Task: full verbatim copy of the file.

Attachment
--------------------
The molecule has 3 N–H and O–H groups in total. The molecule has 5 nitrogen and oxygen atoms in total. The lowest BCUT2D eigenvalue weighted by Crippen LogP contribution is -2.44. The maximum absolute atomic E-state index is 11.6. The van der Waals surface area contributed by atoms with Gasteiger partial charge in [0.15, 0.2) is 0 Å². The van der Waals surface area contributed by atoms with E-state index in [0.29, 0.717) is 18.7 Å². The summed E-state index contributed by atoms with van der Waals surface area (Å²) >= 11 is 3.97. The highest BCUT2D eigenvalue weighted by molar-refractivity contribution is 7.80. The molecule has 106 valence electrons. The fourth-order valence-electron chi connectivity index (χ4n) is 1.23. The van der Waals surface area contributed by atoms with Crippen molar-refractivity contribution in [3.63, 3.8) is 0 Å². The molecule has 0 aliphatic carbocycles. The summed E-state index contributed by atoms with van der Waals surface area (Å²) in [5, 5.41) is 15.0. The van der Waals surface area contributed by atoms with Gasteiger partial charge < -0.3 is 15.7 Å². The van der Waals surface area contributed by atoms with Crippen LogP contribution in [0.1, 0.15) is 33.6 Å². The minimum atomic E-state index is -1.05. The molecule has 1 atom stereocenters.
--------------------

The molecule has 3 N–H and O–H groups in total. The molecule has 5 nitrogen and oxygen atoms in total. The lowest BCUT2D eigenvalue weighted by Crippen LogP contribution is -2.44. The maximum absolute atomic E-state index is 11.6. The van der Waals surface area contributed by atoms with Gasteiger partial charge in [0.15, 0.2) is 0 Å². The van der Waals surface area contributed by atoms with E-state index in [0.29, 0.717) is 18.7 Å². The summed E-state index contributed by atoms with van der Waals surface area (Å²) >= 11 is 3.97. The highest BCUT2D eigenvalue weighted by molar-refractivity contribution is 7.80. The molecule has 106 valence electrons. The fourth-order valence-electron chi connectivity index (χ4n) is 1.23. The van der Waals surface area contributed by atoms with Crippen molar-refractivity contribution in [3.63, 3.8) is 0 Å². The molecule has 0 aliphatic carbocycles. The summed E-state index contributed by atoms with van der Waals surface area (Å²) in [5, 5.41) is 15.0. The van der Waals surface area contributed by atoms with Gasteiger partial charge < -0.3 is 15.7 Å². The van der Waals surface area contributed by atoms with Crippen LogP contribution in [0.1, 0.15) is 33.6 Å². The minimum atomic E-state index is -1.05. The molecule has 1 atom stereocenters.